Choosing the Best Floor Jack is More Than Just Weight Capacity
We find ourselves captivated by the mechanical prowess of hydraulic jacks. The amalgamation of physics and engineering enables us to effortlessly lift loads significantly heavier than our individual capacity. Now, the question arises: how does one go about selecting the optimal floor jack for their specific needs? To shed light on this, we engaged in a conversation with Bob Fox from Sunex Tools, leveraging his extensive experience spanning nearly five decades.
SELECT THE APPROPRIATE MATERIAL
Steel: Heavier, yet highly durable and more budget-friendly
Aluminum: Lighter, but not as long-lasting and comes at a higher cost
Hybrid: Blends steel and aluminum components for a balance of benefits from both worlds
CHOOSE THE CORRECT CAPACITY
Identify your gross vehicle weight, front, and rear weights from the sticker inside your door or your vehicle’s manual.
Ensure the chosen jack has a weight-lifting capacity exceeding your actual requirement.
Avoid excess – a higher capacity results in a slower and heavier jack.
THE BEST FLOOR JACK: MATERIAL TYPE
Steel jacks are widely favored due to their affordability and durability, making them the most popular choice. However, the drawback is their weight, as they are also the heaviest. Professionals, especially those in repair shops and dealers’ service bays, often choose steel jacks. This preference is attributed to their primary tasks, which typically involve tire changes, and the jacks do not need to be moved over long distances.
On the opposite end of the spectrum are aluminum jacks, which are the most expensive and least durable. However, they can weigh less than half of their steel counterparts. Aluminum jacks find their ideal use in scenarios where speed and mobility take precedence, such as with mobile mechanics, roadside assistance, DIY enthusiasts, and at race tracks. Based on Bob’s experience, some roadside assistance professionals anticipate that aluminum jacks may need replacement within 3-4 months of use.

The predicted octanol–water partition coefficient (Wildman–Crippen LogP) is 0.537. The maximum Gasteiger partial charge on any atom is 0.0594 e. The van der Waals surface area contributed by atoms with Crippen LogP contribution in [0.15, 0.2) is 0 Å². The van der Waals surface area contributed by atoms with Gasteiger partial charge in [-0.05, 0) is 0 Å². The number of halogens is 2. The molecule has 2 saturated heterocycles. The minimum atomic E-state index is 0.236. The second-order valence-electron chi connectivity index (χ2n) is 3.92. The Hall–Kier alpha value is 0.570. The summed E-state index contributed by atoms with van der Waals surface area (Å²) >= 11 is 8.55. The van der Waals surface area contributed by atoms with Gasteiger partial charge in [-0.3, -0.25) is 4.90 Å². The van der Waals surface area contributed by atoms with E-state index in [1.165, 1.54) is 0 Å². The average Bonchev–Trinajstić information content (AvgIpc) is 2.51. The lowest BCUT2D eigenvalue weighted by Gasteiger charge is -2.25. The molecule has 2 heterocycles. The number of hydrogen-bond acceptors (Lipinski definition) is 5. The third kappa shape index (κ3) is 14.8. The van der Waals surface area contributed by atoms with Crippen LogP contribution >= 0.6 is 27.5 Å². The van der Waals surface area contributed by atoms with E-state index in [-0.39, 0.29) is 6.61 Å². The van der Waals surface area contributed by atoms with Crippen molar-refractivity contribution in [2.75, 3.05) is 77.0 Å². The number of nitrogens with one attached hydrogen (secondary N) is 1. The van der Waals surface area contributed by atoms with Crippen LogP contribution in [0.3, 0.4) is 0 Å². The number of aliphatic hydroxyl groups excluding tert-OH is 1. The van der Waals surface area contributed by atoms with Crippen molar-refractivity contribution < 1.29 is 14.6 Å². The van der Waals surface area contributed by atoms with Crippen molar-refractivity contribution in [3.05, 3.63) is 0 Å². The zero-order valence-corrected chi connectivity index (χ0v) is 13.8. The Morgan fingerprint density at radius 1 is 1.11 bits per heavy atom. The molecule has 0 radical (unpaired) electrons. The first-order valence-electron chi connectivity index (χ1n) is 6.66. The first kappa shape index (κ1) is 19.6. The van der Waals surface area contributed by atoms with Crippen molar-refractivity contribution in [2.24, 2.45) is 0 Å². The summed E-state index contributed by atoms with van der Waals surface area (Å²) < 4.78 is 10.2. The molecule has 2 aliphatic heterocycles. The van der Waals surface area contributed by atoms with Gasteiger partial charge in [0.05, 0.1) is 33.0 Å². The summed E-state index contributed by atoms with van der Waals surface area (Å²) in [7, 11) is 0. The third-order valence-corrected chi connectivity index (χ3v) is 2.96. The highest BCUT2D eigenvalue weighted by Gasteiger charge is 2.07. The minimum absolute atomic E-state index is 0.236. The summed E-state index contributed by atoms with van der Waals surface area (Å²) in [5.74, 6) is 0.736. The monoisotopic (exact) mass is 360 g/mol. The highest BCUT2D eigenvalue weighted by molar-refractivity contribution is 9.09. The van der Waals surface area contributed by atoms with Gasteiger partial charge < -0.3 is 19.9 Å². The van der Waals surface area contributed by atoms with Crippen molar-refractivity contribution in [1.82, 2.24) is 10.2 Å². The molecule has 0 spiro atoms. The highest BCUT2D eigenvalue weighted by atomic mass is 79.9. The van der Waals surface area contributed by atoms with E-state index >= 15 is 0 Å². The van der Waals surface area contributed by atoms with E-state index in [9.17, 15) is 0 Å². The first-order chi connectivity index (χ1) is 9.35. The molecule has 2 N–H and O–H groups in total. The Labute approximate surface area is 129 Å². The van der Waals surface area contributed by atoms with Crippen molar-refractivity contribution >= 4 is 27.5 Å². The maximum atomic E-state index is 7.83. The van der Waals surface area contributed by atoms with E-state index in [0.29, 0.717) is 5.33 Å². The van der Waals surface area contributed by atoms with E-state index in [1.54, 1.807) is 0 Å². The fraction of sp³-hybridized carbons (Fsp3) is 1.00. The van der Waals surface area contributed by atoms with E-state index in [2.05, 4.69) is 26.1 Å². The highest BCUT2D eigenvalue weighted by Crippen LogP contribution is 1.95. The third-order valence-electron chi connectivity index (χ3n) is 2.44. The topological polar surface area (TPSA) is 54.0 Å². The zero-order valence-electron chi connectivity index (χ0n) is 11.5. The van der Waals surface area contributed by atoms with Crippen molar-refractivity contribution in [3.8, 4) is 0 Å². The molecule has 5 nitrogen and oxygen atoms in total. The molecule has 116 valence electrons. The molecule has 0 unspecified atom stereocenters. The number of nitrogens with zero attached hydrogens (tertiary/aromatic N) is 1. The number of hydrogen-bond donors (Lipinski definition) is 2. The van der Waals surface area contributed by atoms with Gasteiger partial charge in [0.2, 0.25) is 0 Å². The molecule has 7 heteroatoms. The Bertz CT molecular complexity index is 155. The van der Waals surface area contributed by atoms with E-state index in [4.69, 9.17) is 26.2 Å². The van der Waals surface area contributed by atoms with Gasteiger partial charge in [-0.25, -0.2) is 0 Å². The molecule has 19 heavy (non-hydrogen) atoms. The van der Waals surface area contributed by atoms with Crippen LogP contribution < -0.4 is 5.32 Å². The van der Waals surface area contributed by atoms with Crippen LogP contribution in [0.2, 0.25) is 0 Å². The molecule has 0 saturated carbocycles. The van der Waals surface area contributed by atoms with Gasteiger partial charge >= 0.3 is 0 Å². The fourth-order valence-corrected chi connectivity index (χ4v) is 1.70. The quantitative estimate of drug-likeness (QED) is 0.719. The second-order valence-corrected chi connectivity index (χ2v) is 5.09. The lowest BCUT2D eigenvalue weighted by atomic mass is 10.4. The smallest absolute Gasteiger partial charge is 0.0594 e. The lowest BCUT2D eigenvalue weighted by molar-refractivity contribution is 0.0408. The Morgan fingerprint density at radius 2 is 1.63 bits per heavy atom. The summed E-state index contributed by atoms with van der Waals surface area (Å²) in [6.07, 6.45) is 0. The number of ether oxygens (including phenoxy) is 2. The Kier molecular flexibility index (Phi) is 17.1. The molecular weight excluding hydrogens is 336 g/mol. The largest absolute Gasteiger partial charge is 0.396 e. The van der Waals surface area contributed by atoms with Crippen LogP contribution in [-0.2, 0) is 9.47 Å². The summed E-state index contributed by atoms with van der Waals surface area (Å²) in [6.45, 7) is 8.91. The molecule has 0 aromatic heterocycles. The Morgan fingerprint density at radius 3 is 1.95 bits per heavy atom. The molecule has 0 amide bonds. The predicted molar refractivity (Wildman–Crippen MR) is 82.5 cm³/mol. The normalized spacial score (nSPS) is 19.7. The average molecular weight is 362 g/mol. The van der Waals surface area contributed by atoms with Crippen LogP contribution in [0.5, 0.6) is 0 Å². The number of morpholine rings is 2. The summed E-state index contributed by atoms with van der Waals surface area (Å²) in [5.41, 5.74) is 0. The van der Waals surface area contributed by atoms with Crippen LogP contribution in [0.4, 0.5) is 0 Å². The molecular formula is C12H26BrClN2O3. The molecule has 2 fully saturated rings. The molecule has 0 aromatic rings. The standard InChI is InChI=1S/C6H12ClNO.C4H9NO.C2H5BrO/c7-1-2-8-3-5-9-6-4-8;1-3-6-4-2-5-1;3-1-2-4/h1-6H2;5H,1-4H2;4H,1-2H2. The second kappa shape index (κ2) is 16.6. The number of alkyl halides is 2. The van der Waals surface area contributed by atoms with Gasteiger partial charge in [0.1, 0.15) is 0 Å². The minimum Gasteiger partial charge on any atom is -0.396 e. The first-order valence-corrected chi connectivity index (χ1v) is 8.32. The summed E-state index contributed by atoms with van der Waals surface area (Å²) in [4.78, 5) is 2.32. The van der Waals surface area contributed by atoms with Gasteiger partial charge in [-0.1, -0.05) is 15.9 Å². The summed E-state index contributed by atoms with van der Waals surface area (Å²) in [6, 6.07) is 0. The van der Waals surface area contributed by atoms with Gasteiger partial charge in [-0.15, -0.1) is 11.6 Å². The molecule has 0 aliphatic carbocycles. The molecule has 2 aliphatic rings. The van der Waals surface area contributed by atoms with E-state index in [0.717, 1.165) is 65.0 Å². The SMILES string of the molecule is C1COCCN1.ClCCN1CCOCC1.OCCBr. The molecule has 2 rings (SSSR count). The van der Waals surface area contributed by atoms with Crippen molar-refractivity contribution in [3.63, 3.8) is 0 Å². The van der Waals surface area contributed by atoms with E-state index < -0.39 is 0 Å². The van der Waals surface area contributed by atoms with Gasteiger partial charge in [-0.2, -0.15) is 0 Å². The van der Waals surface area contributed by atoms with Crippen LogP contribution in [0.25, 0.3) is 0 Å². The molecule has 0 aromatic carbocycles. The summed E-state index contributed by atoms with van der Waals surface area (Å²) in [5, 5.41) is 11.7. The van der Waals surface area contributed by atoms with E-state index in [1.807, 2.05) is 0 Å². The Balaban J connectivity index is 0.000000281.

A few years ago, manufacturers introduced hybrid jacks that combine aluminum and steel components. In these hybrids, crucial structural elements such as the lift arms and power units are made of steel, while the side plates consist of aluminum. Predictably, these hybrids offer a compromise in terms of both weight and cost.
While hybrids can serve the needs of mobile professionals, those with the most extensive and regular usage are likely to continue favoring steel for its extended durability. This option is also appreciated by serious do-it-yourself enthusiasts and automotive enthusiasts seeking weight savings.
THE BEST FLOOR JACK: TONNAGE CAPACITY
1.5-ton steel jacks are yielding their popularity to heavier-duty 3- or 4-ton versions. However, the question arises: is such high capacity really necessary?
For most professional users, 2.5-ton machines suffice, but repair shops typically lean towards at least 3 tons to ensure comprehensive coverage.
It’s essential to note that higher capacity jacks come with a tradeoff – they tend to operate at a slower pace and carry a heavier weight. To address this, many professional-grade jacks incorporate a double pump piston system. This system facilitates lifting during both the upstroke and downstroke until the jack is under load. Once the load is applied, one of the pumps is bypassed, and the speed returns to normal.
Determine the suitable tonnage capacity for your vehicle by identifying the Gross Vehicle Weight (GVW) located on the sticker in your driver’s door jamb. Most vehicles also specify the weight distribution for the front and rear, and this information can be found in the vehicle’s manual.
Ensure that the selected jack has the lifting capacity exceeding the higher of the two weights. For instance, if you require a lift capacity of 3100 pounds for the front (just over 1-1/2 tons), opt for a floor jack that accommodates 2 or 2-1/2 tons. There’s no need to escalate to the weight of a 3- or 4-ton jack unless you simply prefer the assurance of being able to lift a larger vehicle.
A Short Interjection
Another consideration is to verify the maximum height of your service jack. While a height of 14″ or 15″ might be suitable for most cars, it may pose limitations when dealing with trucks equipped with 20″ wheels. In such cases, lifting the truck fully may not be possible, or you might find yourself needing to crawl under the vehicle to locate a lower contact point.